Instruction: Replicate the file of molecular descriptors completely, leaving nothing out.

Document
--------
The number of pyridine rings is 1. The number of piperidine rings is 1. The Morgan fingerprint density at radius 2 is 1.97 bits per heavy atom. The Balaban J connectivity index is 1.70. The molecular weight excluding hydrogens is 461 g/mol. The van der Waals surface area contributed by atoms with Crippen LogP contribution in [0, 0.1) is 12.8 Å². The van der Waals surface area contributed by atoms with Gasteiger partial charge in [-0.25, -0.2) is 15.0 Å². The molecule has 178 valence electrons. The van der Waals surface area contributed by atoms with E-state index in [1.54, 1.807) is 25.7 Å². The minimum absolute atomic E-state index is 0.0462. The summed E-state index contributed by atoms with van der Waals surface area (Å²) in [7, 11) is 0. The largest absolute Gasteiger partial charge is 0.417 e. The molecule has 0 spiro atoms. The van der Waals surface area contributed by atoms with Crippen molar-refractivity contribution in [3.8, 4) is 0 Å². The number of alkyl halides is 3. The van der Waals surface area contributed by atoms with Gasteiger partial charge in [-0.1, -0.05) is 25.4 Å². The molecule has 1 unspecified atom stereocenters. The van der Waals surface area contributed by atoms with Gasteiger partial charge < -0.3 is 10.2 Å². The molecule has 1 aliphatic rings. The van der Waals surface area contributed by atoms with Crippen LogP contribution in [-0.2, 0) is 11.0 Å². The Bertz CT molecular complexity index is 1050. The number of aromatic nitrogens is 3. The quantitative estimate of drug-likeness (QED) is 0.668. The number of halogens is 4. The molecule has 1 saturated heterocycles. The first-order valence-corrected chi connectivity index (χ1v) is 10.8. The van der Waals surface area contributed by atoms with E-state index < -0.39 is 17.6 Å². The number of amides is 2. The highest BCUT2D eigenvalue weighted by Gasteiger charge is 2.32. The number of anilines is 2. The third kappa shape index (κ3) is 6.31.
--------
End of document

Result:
The number of pyridine rings is 1. The number of piperidine rings is 1. The Morgan fingerprint density at radius 2 is 1.97 bits per heavy atom. The Balaban J connectivity index is 1.70. The molecular weight excluding hydrogens is 461 g/mol. The van der Waals surface area contributed by atoms with Crippen LogP contribution in [0, 0.1) is 12.8 Å². The van der Waals surface area contributed by atoms with Gasteiger partial charge in [-0.25, -0.2) is 15.0 Å². The molecule has 178 valence electrons. The van der Waals surface area contributed by atoms with E-state index in [1.54, 1.807) is 25.7 Å². The minimum absolute atomic E-state index is 0.0462. The summed E-state index contributed by atoms with van der Waals surface area (Å²) in [7, 11) is 0. The largest absolute Gasteiger partial charge is 0.417 e. The molecule has 0 spiro atoms. The van der Waals surface area contributed by atoms with Crippen molar-refractivity contribution in [3.8, 4) is 0 Å². The number of alkyl halides is 3. The van der Waals surface area contributed by atoms with Gasteiger partial charge in [-0.1, -0.05) is 25.4 Å². The molecule has 1 unspecified atom stereocenters. The van der Waals surface area contributed by atoms with Gasteiger partial charge < -0.3 is 10.2 Å². The molecule has 1 aliphatic rings. The van der Waals surface area contributed by atoms with Crippen LogP contribution in [-0.2, 0) is 11.0 Å². The Bertz CT molecular complexity index is 1050. The number of aromatic nitrogens is 3. The quantitative estimate of drug-likeness (QED) is 0.668. The number of halogens is 4. The molecule has 1 saturated heterocycles. The first-order valence-corrected chi connectivity index (χ1v) is 10.8. The van der Waals surface area contributed by atoms with E-state index < -0.39 is 17.6 Å². The number of amides is 2. The highest BCUT2D eigenvalue weighted by Gasteiger charge is 2.32. The number of anilines is 2. The third kappa shape index (κ3) is 6.31.